By 2017, Under 50% of New Cars Will Use Conventional Gas Engines
5 Janvier 2015 - Autoblog
The reign of the traditional, internal combustion engine might be rapidly ending, depending on your definition. In its report Automotive Fuel Efficiency Technologies, Navigant Research predicts that by 2017 "conventional gasoline-powered vehicles" are going to be less than half of the market for new autos worldwide.
However, this bold statement does not suggest that hybrids, hydrogen fuel cells and electric cars will dominate the globe's road in just two years. Instead, Navigant considers practically any technology beyond old-school, naturally aspirated power to be outside its narrowly defined traditional category.
"There is no single technology that will dominate fuel efficiency improvements over the forecast period through 2025," said David Alexander, senior research analyst with Navigant Research, in the release. Alternatively, a more holistic approach is on the way with efficiency improvements to engines and transmissions, plus lower vehicle weights. Earlier this year, the company also predicted that gasoline consumption would fall globally after 2021.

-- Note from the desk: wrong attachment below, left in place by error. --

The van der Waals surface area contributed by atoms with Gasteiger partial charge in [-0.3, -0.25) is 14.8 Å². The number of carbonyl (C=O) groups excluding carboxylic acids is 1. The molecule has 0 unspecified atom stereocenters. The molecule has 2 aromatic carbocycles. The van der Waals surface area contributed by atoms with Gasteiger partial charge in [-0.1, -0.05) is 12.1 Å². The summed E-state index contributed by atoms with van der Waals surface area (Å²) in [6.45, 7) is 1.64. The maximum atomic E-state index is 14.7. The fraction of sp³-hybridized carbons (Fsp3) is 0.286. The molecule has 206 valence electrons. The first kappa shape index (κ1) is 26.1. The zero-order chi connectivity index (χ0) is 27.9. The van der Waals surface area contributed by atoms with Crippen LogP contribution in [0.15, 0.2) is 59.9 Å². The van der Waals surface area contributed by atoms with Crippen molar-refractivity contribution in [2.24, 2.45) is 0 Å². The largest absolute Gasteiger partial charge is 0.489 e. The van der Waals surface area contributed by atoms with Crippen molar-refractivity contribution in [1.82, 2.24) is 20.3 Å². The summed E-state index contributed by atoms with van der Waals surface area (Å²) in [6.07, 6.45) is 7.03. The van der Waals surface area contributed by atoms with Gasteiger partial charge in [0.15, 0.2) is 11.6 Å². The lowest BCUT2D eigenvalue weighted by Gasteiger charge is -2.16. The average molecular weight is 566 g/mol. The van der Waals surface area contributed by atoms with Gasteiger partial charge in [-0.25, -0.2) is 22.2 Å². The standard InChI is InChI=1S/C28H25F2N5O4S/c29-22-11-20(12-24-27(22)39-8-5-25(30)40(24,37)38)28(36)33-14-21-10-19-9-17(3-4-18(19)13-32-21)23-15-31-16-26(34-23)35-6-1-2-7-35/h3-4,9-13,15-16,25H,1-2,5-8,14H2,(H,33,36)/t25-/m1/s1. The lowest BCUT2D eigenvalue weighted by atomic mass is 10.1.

The biggest fuel economy game-changer in the coming decade is stop/start technology, according to the report. Navigant estimates that 58 percent of all vehicles sold by 2025 could make use of it. The company further predicts stop/start to slowly morph into mild hybrid setups that use regenerative braking to provide a little boost in power, as well. The systems can reportedly save drivers about $180 a year, and Ford plans to offer the tech on 70 percent of its models by 2017.
All of this work to make vehicles cleaner comes because of increasingly strict laws governing automotive emissions around the world. The study predicts global auto sales to grow from around 84 million in 2014 to 109 million in 2025. Over that time, alternative fuels and electric vehicles are expected to gain market share but gasoline to remain the king of fuels.